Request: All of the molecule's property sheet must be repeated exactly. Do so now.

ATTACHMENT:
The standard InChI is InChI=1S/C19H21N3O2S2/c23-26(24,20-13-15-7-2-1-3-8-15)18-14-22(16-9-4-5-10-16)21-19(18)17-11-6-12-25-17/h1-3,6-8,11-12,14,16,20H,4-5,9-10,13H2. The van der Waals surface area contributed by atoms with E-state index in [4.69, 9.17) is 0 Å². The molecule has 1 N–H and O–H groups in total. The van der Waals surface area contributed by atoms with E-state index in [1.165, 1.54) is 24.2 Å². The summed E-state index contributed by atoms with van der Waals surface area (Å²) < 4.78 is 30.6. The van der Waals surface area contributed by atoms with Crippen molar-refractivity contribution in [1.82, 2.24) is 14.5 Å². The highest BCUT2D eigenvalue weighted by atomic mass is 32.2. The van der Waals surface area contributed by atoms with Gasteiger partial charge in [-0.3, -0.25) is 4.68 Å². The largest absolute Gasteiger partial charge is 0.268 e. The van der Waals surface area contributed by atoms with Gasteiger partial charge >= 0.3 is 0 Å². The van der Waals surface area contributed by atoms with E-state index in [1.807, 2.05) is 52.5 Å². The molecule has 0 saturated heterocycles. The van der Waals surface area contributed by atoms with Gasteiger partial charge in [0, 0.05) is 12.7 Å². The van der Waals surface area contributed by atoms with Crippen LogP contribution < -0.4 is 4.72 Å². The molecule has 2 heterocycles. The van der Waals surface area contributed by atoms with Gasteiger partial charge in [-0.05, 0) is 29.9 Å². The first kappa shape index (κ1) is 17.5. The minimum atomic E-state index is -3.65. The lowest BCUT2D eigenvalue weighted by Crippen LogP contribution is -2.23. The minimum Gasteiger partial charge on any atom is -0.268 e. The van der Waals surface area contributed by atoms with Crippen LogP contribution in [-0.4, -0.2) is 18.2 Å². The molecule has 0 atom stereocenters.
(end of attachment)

The standard InChI is InChI=1S/C19H21N3O2S2/c23-26(24,20-13-15-7-2-1-3-8-15)18-14-22(16-9-4-5-10-16)21-19(18)17-11-6-12-25-17/h1-3,6-8,11-12,14,16,20H,4-5,9-10,13H2. The van der Waals surface area contributed by atoms with E-state index in [4.69, 9.17) is 0 Å². The molecule has 1 N–H and O–H groups in total. The van der Waals surface area contributed by atoms with E-state index in [1.165, 1.54) is 24.2 Å². The summed E-state index contributed by atoms with van der Waals surface area (Å²) < 4.78 is 30.6. The van der Waals surface area contributed by atoms with Crippen molar-refractivity contribution in [1.82, 2.24) is 14.5 Å². The highest BCUT2D eigenvalue weighted by atomic mass is 32.2. The van der Waals surface area contributed by atoms with Gasteiger partial charge in [-0.3, -0.25) is 4.68 Å². The largest absolute Gasteiger partial charge is 0.268 e. The van der Waals surface area contributed by atoms with Gasteiger partial charge >= 0.3 is 0 Å². The van der Waals surface area contributed by atoms with E-state index in [1.807, 2.05) is 52.5 Å². The molecule has 0 saturated heterocycles. The van der Waals surface area contributed by atoms with Gasteiger partial charge in [0, 0.05) is 12.7 Å². The van der Waals surface area contributed by atoms with Crippen LogP contribution < -0.4 is 4.72 Å². The molecule has 2 heterocycles. The van der Waals surface area contributed by atoms with Gasteiger partial charge in [-0.05, 0) is 29.9 Å². The first kappa shape index (κ1) is 17.5. The minimum atomic E-state index is -3.65. The lowest BCUT2D eigenvalue weighted by Crippen LogP contribution is -2.23. The minimum Gasteiger partial charge on any atom is -0.268 e. The van der Waals surface area contributed by atoms with Crippen LogP contribution in [-0.4, -0.2) is 18.2 Å². The molecule has 0 atom stereocenters.